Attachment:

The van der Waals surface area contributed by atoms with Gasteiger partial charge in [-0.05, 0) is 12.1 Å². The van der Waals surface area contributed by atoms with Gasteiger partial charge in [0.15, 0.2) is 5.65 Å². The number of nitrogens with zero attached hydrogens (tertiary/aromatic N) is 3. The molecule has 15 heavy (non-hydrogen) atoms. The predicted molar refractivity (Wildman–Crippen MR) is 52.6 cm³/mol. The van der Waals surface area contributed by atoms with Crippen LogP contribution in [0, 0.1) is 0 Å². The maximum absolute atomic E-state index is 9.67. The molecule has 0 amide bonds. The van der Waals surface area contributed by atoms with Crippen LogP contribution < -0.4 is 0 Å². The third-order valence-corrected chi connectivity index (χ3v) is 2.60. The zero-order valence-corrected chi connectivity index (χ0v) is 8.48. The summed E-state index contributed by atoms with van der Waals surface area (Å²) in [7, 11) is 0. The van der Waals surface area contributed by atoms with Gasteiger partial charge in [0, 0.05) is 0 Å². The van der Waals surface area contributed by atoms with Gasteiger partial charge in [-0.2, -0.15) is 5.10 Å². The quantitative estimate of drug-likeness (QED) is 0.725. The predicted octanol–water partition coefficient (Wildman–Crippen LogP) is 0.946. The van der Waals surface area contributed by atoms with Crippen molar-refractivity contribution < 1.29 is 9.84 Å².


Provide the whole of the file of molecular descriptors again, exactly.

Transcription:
The van der Waals surface area contributed by atoms with Gasteiger partial charge in [-0.05, 0) is 12.1 Å². The van der Waals surface area contributed by atoms with Gasteiger partial charge in [0.15, 0.2) is 5.65 Å². The number of nitrogens with zero attached hydrogens (tertiary/aromatic N) is 3. The molecule has 15 heavy (non-hydrogen) atoms. The predicted molar refractivity (Wildman–Crippen MR) is 52.6 cm³/mol. The van der Waals surface area contributed by atoms with Crippen LogP contribution in [0, 0.1) is 0 Å². The maximum absolute atomic E-state index is 9.67. The molecule has 0 amide bonds. The van der Waals surface area contributed by atoms with Crippen LogP contribution < -0.4 is 0 Å². The third-order valence-corrected chi connectivity index (χ3v) is 2.60. The zero-order valence-corrected chi connectivity index (χ0v) is 8.48. The summed E-state index contributed by atoms with van der Waals surface area (Å²) in [7, 11) is 0. The van der Waals surface area contributed by atoms with Gasteiger partial charge in [0, 0.05) is 0 Å². The van der Waals surface area contributed by atoms with Gasteiger partial charge in [-0.2, -0.15) is 5.10 Å². The quantitative estimate of drug-likeness (QED) is 0.725. The predicted octanol–water partition coefficient (Wildman–Crippen LogP) is 0.946. The van der Waals surface area contributed by atoms with Crippen molar-refractivity contribution < 1.29 is 9.84 Å².